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Induben B. Rawal And Ors. vs Sharda Shishu Vihar Primary … on 27 June, 2005

Gujarat High Court
Induben B. Rawal And Ors. vs Sharda Shishu Vihar Primary … on 27 June, 2005
Author: A Dave
Bench: A Dave


JUDGMENT

A.S. Dave, J.

1. This writ petition under Articles 226 and 227 of the Constitution of India is filed against order dated 10th July 1995 passed by the Gujarat Primary Education Tribunal in Application No. 353 of 1989, by which, the application filed by the petitioners and other 13 teachers with regard to grant of pay-scale as determined by the Desai Pay Commission and the Central Pay Commission with effect from 1.1.1973 and 1.1.1986 and as per the resolutions passed by the State Government on 28th December 1976 and 25th September 1987.

2. The petitioners submitted that the school-management is duty bound to follow the Rules framed under the Bombay Primary Education Act and Schedule F to the said Rules. Initially, the petitioners had filed Special Civil Application No. 5540 of 1986 in the High Court of Gujarat. However, at the relevant point of time, since the Gujarat Primary Education Tribunal was constituted and came into existence on 22nd May 1986, the matter was transferred to the Tribunal for adjudication of the issues involved in the petition. After considering the contentions and submissions made by the parties, the Tribunal rejected the claim of the petitioners and declared that the Tribunal has no jurisdiction to entertain such demands prior to 22.5.1986 and the said demands were not accepted. It was further held that the Tribunal had jurisdiction to decide the matter only after 22.5.1996. So far as the present case is concerned, it was held that the petition was filed in the High Court on 16th October 1986 and, therefore, it was decided that, except Ansuyaben Trivedi, other applicants were entitled to get difference of salary as per the Desai Pay Commission from 22.5.1986 to 25.9.1987 and from 29.5.1985 till the date they are entitled to get the revised pay-scale and allowances as per the Central Pay Commission.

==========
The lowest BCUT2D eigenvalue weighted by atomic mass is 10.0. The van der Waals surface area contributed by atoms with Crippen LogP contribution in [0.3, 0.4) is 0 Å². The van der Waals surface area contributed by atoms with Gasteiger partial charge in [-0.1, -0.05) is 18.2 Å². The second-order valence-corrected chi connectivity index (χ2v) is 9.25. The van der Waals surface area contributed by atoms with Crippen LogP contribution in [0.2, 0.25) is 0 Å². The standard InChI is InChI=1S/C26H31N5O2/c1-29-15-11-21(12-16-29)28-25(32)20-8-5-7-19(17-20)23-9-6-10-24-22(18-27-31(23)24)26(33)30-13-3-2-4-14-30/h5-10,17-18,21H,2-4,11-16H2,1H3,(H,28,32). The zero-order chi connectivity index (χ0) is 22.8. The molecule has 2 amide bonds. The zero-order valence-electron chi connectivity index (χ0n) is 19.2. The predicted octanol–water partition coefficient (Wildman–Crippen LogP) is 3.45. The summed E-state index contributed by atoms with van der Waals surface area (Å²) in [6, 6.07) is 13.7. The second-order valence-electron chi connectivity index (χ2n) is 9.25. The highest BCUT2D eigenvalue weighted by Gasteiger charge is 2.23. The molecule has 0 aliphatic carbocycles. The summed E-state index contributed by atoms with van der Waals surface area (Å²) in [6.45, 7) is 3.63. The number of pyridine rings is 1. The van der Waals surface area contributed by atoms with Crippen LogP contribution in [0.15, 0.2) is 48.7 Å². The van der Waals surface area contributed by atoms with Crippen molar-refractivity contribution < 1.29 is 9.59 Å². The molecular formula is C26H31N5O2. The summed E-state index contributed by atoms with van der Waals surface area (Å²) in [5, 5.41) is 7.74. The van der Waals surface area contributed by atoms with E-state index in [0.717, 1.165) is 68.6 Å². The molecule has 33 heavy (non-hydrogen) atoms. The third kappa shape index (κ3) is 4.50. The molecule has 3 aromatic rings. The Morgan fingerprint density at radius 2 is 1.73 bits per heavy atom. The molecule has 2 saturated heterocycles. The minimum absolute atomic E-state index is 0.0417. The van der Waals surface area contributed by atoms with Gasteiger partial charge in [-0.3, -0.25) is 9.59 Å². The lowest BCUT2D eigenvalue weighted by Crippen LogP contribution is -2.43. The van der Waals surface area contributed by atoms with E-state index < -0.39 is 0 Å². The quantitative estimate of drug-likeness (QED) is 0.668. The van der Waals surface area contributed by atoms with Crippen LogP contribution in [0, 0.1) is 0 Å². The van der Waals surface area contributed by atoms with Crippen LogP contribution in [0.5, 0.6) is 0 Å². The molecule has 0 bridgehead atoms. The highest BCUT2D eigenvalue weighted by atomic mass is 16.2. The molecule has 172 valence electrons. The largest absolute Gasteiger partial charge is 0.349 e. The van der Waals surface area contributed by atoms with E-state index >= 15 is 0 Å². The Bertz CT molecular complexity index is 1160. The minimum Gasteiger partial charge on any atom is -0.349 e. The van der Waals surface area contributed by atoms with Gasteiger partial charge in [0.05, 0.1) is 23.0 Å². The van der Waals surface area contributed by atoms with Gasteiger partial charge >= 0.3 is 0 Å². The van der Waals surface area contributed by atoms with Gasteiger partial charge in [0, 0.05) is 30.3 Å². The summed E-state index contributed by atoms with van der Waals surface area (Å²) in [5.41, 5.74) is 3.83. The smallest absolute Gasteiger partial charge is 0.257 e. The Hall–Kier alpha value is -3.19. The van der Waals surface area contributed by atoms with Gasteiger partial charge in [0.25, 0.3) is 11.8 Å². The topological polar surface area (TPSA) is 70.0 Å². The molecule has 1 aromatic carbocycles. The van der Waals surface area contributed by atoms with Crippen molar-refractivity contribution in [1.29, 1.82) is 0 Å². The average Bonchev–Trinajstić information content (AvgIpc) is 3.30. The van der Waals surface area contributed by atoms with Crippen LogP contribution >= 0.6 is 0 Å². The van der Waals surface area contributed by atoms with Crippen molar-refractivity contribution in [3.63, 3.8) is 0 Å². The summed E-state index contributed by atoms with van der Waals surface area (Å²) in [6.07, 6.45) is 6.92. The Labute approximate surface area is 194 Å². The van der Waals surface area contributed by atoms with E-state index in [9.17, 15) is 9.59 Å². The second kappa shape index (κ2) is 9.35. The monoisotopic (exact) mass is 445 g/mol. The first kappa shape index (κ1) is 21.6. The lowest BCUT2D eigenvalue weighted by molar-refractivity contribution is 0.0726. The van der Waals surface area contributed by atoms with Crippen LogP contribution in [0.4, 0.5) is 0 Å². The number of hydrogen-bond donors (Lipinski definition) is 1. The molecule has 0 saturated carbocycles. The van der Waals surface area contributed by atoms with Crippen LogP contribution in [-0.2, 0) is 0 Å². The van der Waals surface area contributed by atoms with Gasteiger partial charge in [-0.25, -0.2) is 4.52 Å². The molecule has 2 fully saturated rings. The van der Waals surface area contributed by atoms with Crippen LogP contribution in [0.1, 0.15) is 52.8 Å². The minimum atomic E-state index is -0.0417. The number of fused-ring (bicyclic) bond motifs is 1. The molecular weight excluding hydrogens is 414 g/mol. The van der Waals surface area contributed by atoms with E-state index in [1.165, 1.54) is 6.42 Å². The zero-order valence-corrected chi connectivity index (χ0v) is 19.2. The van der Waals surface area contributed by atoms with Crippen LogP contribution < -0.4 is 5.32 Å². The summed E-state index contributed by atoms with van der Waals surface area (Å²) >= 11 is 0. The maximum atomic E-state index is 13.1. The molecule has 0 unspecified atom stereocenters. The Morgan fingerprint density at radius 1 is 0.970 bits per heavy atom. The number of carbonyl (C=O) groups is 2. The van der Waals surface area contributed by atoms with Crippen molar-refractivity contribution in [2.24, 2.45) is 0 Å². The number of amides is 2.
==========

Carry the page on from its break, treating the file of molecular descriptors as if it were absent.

3. Except petitioner Nos. 10 and 13, other petitioners have accepted and entered into an agreement with the respondents to get the salary and other allowances and difference of salary as per the judgment of the Tribunal.

4. Shri Chetan Pandya, learned counsel for the petitioners, submitted that the claim of the petitioners prior to constitution of the Gujarat Primary Education Tribunal ought to have been adjudicated by the Tribunal as per the provisions of Section 40F of the Bombay Primary Education Act, 1947. Sub-section (4)of Section 40F relates to the duty of the Tribunal to entertain and decide disputes of the nature referred to in Section 40E and deal with and decide all applications and proceedings made or transferred to it under Sub-section (2) of Section 40G and also entertain and decide appeal made under Sub-section (5) of Section 40B. In this view of the matter, according to Shri Pandya, the claim of the petitioners with regard to grant of salary as per the Desai Pay Commission and the pay revision in accordance with the Government Resolutions dated 28.12.1976 and 25.9.1987 issued by the Education Department, ought to have been decided by the Tribunal irrespective the fact of constitution of the Gujarat Primary Education Tribunal with effect from 22.5.1986. The learned advocate for the petitioners relied upon the judgment of this Court in Swaminarayan Education Trust v. State of Gujarat and Ors., 1993 (2) GLR 1713, to strengthen his submission about the pay-scale to be given to the primary teachers as fixed by the State Government from time to time for the teachers serving in public or private primary schools. He has, further, submitted that, as per the Government Resolution dated 25.9.1987, the teachers of the recognized private primary schools are entitled to pay-scale and allowances as recommended by the Central Pay Commission and prior thereto, there were also directions to give pay-scale and allowances according to the Desai Pay Commission.

5. Shri Pandya, learned counsel for the petitioners, has further submitted that, in the matter of grant of pay-scale or difference and arrears of pay-scale and other allowances, the Tribunal has erred in adopting cut-off date as 22.5.1986 the day on which the Tribunal was constituted. Even otherwise also, as per the requirement of Schedule F to the Bombay Primary Education Rules, the school management is duty bound to follow the Rules and Regulations and other Government Resolutions and circulars framed by the Government from time to time.